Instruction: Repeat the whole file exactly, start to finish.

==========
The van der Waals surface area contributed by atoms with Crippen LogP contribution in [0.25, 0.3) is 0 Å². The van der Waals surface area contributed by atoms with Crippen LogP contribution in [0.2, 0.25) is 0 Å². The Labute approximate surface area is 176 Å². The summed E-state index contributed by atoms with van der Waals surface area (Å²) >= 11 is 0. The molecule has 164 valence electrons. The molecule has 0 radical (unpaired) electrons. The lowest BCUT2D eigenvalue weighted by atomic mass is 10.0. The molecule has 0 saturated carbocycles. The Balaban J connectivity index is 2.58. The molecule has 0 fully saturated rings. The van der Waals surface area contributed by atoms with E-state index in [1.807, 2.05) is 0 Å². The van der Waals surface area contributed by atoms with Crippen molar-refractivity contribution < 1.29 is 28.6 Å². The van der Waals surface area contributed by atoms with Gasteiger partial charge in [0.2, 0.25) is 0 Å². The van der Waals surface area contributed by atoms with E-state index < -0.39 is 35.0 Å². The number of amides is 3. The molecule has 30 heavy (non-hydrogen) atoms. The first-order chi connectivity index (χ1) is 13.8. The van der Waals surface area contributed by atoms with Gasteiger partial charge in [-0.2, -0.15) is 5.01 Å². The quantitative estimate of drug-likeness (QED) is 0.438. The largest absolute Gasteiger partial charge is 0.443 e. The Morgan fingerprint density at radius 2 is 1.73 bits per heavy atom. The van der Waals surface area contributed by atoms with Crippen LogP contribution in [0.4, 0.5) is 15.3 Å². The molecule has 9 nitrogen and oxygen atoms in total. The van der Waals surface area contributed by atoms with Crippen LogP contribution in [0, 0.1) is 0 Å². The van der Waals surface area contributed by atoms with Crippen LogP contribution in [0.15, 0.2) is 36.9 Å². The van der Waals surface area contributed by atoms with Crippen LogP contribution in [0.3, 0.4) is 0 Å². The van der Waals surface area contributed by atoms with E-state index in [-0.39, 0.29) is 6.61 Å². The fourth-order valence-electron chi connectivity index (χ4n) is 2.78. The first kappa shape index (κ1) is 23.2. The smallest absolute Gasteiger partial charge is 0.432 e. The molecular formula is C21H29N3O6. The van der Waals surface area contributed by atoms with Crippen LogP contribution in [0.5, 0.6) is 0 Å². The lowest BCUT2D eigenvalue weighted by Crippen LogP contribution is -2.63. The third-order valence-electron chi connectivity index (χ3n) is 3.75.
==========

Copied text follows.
The van der Waals surface area contributed by atoms with Crippen LogP contribution in [0.25, 0.3) is 0 Å². The van der Waals surface area contributed by atoms with Crippen LogP contribution in [0.2, 0.25) is 0 Å². The Labute approximate surface area is 176 Å². The summed E-state index contributed by atoms with van der Waals surface area (Å²) >= 11 is 0. The molecule has 164 valence electrons. The molecule has 0 radical (unpaired) electrons. The lowest BCUT2D eigenvalue weighted by atomic mass is 10.0. The molecule has 0 saturated carbocycles. The Balaban J connectivity index is 2.58. The molecule has 0 fully saturated rings. The van der Waals surface area contributed by atoms with E-state index in [1.807, 2.05) is 0 Å². The van der Waals surface area contributed by atoms with Crippen molar-refractivity contribution < 1.29 is 28.6 Å². The van der Waals surface area contributed by atoms with Gasteiger partial charge in [0.2, 0.25) is 0 Å². The van der Waals surface area contributed by atoms with E-state index < -0.39 is 35.0 Å². The number of amides is 3. The molecule has 30 heavy (non-hydrogen) atoms. The first-order chi connectivity index (χ1) is 13.8. The van der Waals surface area contributed by atoms with Gasteiger partial charge in [-0.2, -0.15) is 5.01 Å². The quantitative estimate of drug-likeness (QED) is 0.438. The largest absolute Gasteiger partial charge is 0.443 e. The Morgan fingerprint density at radius 2 is 1.73 bits per heavy atom. The van der Waals surface area contributed by atoms with Crippen LogP contribution in [0.4, 0.5) is 15.3 Å². The molecule has 9 nitrogen and oxygen atoms in total. The van der Waals surface area contributed by atoms with Crippen LogP contribution in [0, 0.1) is 0 Å². The van der Waals surface area contributed by atoms with Crippen LogP contribution in [0.15, 0.2) is 36.9 Å². The van der Waals surface area contributed by atoms with Crippen LogP contribution in [0.3, 0.4) is 0 Å². The van der Waals surface area contributed by atoms with E-state index in [-0.39, 0.29) is 6.61 Å². The fourth-order valence-electron chi connectivity index (χ4n) is 2.78. The first kappa shape index (κ1) is 23.2. The smallest absolute Gasteiger partial charge is 0.432 e. The molecular formula is C21H29N3O6. The van der Waals surface area contributed by atoms with Crippen LogP contribution in [0.5, 0.6) is 0 Å². The lowest BCUT2D eigenvalue weighted by Crippen LogP contribution is -2.63. The third-order valence-electron chi connectivity index (χ3n) is 3.75.